Serving as both the deputy director for management at the Office of Management and Budget and the acting director of the Office of Personnel Management, Margaret Weichert stands at a unique intersection for improving agency operations, with a particular focus on impacts to the federal workforce. Weichert sat down with Federal Times to discuss the Trump administration’s government reform plan, cooperation with Congress and the future of the civil service.

Tell me a little bit about the pillars of the President’s Management Agenda that lean on workforce.

THEY BASICALLY ALL DO. In order to make [information technology] change happen, you need the people who are knowledgeable about, what is the technology architecture required? What are the change management skills needed to run an effective program?

We have financed a lot of IT changes that haven’t succeeded. Frequently, the reason they haven’t succeeded is because we didn’t think about the people.

We’ve got a lot of thought in government about project management — job codes and competencies — but we don’t talk much about change management, which is a competency in and of itself. Frankly, a lot of consulting firms have entire practices dedicated to the people components of major technology change initiatives. Those are critical skills in terms of modernizing service aspects of what we do.

If we want to automate health records, for example, in order to get better service for veterans and better outcomes for those veterans, we need to not only have people who can implement that technology project, but we also need to bring the doctors, nurses and the techs who use that data up.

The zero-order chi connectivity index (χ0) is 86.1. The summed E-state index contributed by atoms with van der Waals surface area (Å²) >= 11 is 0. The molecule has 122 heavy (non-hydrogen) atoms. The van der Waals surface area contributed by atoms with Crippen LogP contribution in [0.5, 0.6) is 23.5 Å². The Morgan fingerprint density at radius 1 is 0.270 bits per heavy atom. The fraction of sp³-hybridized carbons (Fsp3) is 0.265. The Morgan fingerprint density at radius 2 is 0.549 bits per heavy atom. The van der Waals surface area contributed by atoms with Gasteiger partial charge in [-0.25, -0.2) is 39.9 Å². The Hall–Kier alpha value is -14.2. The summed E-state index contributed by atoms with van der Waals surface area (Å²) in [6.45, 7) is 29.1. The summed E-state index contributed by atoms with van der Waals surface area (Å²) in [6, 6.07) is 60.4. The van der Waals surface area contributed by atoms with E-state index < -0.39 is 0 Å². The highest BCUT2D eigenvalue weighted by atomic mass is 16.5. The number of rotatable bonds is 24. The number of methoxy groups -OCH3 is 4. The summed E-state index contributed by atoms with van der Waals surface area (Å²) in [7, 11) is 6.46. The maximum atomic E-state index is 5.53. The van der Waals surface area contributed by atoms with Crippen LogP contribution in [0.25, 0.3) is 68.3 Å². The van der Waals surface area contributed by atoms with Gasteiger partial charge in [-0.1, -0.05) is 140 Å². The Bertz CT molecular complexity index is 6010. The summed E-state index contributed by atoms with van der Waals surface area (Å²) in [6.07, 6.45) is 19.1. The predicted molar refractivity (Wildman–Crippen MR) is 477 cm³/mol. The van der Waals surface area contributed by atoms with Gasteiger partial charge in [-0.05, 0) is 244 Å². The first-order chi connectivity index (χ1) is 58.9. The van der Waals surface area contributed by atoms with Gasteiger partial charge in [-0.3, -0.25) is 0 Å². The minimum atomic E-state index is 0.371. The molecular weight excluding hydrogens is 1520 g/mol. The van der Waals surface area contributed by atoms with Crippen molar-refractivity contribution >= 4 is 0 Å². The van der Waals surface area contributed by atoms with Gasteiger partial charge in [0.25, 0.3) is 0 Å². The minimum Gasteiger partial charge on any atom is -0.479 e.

Because we haven’t brought the people into that change. What does the paper-based system have? You frequently see places where you’ve got a new flashy IT system running alongside somebody’s paper, separate system. You ask the person who is using that separate system, “Why do you do that?”

“Because the technology doesn’t do these five critical things that I used to do in this handwritten way,” [they say]. “I’m doing this because I don’t want the patient to suffer. I don’t want the mission to suffer.”

What do you think are some of the near-term changes that could be affected in one to two years, and some of the longer term that may take five to eight years?

WE DID A LOT of things on the hiring over the last year to get critical skills into government around cyber, STEM careers, economists. I think there are things we want to do in some other areas, including law enforcement jobs, we want to look at improvements there.

Performance management is an area where we’re looking very closely at things that are in the regulatory realm: areas where there are perhaps artificial barriers to rewarding people, limits imposed on how much they could be given a bonus — or how bonuses are distributed between, let’s say, SES and our senior technical leaders, the SL cadre of folks.